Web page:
The best thing Crazy Snowboard for iPad has going for it is how easy it is to play. You can literally pick it up and start playing in less than a minute, because the controls are super intuitive. The basic scheme couldn’t be simpler: just tilt your iPad to steer the avatar down the slopes, tap and release to build up and jump, and use the on-screen toggles on either side of the screen while in mid-air to perform tricks. That’s really all there is to it, and it never gets any more complicated than that.
There’s a token upgrade system that allows you to unlock new avatars and snowboards once you perform well in the game, but these are for aesthetic purposes only. Changing these things has no bearing on gameplay. There’s a $.99 add-on you can download that gives you ten additional avatars and boards.
As for the tech, theÂ graphics are decent but nothing special, with a small but nice variety of environments. But the graphics show evidence of a simple iPhone-to-iPad upgrade. The sound is much the same. To put it simply: the game costs $.99 in the iTunes, and you’re getting what you pay for in the tech department.
Smartly, Crazy Snowboard never aspires to be much more than a time waster for killing time on the subway or at the dentist’s office. But for such a simple game, it’s surprisingly addictive. I kept finding myself tapping the “next level” button long after I needed to stop.Â Linking tricks together without landing on your tush can take a little practice, but it’s every bit as fun to nail a 720 flip-grab in this game as it is in on a console withÂ Shaun White orÂ SSX.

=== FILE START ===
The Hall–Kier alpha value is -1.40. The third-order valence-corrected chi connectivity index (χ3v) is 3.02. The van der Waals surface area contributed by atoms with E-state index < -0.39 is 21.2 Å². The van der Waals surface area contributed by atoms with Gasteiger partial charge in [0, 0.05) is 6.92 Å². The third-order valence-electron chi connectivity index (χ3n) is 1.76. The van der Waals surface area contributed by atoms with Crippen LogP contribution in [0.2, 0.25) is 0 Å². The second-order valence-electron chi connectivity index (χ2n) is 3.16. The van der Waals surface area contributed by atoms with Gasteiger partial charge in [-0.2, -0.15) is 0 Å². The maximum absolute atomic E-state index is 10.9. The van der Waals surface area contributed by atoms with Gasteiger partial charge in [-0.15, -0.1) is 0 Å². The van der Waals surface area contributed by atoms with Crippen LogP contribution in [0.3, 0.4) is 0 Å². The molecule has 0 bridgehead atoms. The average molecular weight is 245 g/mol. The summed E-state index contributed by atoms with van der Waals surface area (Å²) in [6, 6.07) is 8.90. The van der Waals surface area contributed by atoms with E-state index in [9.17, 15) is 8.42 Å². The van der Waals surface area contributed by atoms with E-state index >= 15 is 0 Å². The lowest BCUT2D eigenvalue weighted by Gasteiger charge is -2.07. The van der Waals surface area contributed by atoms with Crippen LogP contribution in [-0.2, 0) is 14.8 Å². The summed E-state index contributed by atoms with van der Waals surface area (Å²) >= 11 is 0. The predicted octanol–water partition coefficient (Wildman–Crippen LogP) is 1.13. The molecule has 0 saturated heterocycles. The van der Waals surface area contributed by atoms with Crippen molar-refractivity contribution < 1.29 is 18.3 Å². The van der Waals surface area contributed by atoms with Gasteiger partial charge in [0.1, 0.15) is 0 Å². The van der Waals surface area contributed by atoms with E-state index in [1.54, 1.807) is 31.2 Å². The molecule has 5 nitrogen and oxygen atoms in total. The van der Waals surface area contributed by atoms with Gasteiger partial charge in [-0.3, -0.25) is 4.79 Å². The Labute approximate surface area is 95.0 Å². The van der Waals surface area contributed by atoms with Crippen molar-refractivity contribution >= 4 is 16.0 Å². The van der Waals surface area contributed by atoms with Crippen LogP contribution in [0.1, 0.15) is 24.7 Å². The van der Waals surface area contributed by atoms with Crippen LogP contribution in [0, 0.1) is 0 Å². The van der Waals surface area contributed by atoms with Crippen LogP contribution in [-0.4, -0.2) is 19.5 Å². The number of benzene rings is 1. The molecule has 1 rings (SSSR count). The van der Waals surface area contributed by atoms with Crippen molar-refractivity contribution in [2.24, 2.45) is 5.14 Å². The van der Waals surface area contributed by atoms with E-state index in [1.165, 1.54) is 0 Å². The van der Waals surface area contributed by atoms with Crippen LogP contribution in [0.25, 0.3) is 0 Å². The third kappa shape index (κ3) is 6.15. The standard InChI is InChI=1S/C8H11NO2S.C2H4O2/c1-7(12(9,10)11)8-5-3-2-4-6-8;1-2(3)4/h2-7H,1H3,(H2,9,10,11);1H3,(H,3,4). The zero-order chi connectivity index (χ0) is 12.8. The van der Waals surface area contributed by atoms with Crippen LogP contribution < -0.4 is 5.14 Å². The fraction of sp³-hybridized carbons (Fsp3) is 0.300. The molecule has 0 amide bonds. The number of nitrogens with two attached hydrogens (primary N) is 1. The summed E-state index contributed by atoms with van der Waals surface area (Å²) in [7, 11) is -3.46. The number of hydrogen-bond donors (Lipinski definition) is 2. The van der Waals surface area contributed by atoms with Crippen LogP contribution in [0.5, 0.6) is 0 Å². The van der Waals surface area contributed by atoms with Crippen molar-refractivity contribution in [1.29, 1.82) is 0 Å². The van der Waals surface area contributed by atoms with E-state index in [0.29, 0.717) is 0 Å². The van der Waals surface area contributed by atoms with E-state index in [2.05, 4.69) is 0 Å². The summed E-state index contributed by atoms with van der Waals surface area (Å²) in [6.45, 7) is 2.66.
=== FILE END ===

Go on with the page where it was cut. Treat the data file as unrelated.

There are several different modes of play; some will find you boarding through slalom flags, others will grade you on how many objects (like signs or snowmen) you crash into and knock over, or grinding on rails. One mode has you searching for letters that spell out the word “crazy,” another has you gathering coins, and another has giant rings for you to jump through. But no matter what mode you play in, jumps are always encouraged and give you extra points if executed with proper landings. There are even four separate levels where you can play literally forever, jumping or slaloming to your heart’s content.
If Crazy Snowboard were much more than a dollar, it would be hard to recommend, given its limitations. As it is, it feels like a brilliant value.